Making a difference with a discrete course on accounting ethics

Steven Dellaportas*

*Corresponding author for this work

Research output: Contribution to journalReview articlepeer-review

114 Citations (Scopus)


Calls for the expansion of ethics education in the business and accounting curricula have resulted in a variety of interventions including additional material on ethical cases, the code of conduct, and the development of new courses devoted to ethical development [Lampe, J.: 1996]. The issue of whether ethics should be taught has been addressed by many authors [see for example: Hanson, K. O.: 1987; Huss, H. F. and D. M. Patterson: 1993; Jones, T. M.: 1988-1989; Kerr, D. S. and L. M. Smith: 1995; Loeb, S. E.: 1988; McDonald, G. M. and G. D. Donleavy: 1995]. The question addressed in this paper is not whether ethics should be taught but whether accounting students can reason more ethically after an intervention based on a discrete and dedicated course on accounting ethics. The findings in this paper indicate that a discrete intervention emphasising dilemma discussion has a positive and significant effect on students' moral reasoning and development. The data collected from interviews suggest that the salient influences on moral judgement development include: learning theories of ethics particularly Kohlberg's theory of cognitive moral reasoning and development; peer learning; and moral discourse. The implications from the findings in this study suggest that moral reasoning is responsive to particular types of ethics intervention and educators should carefully plan their attempts to foster moral judgement development.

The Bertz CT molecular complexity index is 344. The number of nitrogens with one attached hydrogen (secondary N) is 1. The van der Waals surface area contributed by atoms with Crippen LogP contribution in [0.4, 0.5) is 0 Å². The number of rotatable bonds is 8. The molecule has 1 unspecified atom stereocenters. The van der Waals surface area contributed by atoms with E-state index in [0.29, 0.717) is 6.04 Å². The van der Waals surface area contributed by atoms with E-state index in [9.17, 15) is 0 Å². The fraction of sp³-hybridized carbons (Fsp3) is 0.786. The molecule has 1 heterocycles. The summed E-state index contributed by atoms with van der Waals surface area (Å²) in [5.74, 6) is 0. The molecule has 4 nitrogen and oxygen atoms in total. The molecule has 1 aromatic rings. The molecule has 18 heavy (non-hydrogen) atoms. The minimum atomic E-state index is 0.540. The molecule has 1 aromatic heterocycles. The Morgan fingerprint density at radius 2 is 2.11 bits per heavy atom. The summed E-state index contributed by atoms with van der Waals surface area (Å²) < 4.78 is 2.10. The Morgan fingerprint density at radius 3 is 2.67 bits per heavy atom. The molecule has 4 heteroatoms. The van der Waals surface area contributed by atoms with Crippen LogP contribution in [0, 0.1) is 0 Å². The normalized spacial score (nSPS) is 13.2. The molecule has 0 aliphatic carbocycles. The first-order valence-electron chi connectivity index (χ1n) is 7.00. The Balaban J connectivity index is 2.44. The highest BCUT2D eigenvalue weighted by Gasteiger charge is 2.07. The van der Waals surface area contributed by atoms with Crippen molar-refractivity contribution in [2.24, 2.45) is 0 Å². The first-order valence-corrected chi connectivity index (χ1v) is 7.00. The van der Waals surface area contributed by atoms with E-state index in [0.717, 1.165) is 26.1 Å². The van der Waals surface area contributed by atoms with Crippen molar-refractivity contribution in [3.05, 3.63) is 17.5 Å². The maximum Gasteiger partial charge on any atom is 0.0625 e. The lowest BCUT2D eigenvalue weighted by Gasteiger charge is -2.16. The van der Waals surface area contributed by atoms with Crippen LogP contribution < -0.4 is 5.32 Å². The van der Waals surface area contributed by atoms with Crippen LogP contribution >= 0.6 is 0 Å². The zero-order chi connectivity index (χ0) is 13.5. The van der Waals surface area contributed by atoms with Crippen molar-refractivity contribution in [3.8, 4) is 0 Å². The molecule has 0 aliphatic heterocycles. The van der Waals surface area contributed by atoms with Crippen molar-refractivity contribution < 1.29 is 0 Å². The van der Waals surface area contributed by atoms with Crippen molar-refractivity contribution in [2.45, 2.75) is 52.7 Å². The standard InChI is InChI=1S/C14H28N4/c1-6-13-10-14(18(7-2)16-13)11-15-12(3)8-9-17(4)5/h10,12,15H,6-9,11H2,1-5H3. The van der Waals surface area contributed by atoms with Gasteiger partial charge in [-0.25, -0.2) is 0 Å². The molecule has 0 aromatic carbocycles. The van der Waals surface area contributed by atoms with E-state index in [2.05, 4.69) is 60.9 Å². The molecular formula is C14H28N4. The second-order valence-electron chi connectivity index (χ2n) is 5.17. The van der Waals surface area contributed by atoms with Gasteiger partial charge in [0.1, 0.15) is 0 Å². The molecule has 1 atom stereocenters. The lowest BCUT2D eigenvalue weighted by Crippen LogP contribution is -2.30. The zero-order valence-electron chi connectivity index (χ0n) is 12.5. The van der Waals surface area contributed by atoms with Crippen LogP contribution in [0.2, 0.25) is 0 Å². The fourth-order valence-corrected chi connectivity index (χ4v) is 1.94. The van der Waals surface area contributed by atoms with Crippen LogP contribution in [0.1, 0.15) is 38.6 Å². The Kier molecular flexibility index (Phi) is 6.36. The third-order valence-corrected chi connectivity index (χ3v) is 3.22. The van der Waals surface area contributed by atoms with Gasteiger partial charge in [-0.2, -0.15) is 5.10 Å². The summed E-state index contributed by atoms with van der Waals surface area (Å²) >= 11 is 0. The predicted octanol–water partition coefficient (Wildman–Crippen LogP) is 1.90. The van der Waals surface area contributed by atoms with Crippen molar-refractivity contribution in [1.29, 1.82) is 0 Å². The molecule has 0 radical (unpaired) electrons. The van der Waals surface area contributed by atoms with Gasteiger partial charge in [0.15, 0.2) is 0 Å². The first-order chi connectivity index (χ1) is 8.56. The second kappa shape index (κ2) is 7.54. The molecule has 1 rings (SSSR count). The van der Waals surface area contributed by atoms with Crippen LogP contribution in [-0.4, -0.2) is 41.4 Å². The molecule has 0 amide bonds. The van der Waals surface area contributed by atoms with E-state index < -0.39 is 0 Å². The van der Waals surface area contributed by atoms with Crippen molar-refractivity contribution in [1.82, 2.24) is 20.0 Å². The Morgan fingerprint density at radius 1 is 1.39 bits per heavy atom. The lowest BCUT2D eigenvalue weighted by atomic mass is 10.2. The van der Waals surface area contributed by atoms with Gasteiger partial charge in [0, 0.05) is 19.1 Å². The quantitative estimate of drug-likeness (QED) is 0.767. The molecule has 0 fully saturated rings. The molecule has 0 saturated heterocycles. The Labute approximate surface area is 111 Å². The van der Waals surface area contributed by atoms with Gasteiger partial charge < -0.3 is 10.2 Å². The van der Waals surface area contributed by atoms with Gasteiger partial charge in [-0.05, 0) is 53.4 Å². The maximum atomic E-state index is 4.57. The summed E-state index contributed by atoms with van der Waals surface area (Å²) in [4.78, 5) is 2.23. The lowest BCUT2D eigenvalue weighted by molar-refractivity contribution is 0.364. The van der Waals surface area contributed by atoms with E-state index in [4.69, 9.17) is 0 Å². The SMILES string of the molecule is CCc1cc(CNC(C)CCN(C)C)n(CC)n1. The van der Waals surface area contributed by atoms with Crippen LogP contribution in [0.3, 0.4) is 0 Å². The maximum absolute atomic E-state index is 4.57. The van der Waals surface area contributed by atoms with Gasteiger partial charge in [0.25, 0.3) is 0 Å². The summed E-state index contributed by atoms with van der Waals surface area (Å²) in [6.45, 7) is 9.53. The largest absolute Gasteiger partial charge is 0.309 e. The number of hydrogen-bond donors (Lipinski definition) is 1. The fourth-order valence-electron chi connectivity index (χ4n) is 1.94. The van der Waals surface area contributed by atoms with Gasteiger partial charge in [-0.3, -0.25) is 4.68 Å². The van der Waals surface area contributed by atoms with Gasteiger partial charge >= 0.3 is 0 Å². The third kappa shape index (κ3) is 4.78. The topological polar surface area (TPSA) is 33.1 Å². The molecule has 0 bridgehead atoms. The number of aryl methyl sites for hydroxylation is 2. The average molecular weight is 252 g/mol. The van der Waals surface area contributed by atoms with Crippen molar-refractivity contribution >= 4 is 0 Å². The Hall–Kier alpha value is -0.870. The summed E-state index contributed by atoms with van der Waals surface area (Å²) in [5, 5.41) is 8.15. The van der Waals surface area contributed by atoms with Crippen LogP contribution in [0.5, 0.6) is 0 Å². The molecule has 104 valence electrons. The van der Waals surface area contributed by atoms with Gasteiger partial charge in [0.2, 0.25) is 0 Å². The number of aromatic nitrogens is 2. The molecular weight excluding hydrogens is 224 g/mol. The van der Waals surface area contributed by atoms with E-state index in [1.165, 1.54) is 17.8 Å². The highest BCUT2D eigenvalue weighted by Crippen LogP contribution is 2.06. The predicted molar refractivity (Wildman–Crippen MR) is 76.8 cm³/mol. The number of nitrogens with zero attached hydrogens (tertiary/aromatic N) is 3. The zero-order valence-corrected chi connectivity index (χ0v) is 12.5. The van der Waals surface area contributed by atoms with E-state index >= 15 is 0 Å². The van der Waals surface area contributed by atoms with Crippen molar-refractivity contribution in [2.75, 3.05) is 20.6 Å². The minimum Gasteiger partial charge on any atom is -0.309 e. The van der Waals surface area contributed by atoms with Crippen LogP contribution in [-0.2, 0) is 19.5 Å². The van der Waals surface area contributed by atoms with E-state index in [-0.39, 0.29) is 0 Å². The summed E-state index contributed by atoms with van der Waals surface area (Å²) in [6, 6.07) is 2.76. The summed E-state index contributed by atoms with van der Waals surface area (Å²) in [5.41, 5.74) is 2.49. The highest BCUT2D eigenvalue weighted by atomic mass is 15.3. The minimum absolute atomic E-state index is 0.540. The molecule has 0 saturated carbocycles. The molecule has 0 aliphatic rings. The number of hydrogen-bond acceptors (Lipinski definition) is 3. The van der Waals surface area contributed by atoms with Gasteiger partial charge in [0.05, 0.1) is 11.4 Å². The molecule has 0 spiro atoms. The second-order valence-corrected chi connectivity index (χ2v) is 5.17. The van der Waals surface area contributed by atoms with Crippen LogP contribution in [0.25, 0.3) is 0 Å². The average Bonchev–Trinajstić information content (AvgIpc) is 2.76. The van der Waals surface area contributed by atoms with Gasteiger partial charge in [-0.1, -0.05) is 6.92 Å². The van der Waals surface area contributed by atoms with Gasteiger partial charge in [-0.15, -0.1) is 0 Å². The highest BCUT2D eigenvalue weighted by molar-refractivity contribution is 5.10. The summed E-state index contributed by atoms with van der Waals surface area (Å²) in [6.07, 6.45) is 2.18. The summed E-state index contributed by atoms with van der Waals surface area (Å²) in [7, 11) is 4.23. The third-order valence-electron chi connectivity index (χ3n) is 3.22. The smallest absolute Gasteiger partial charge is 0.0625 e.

Original languageEnglish
Pages (from-to)391-404
Number of pages14
JournalJournal of Business Ethics
Issue number4
Publication statusPublished - Jun 2006
Externally publishedYes


  • Accounting students
  • DIT
  • Ethics education
  • Ethics interventions
  • Kohlberg
  • Moral discourse
  • Moral reasoning and development


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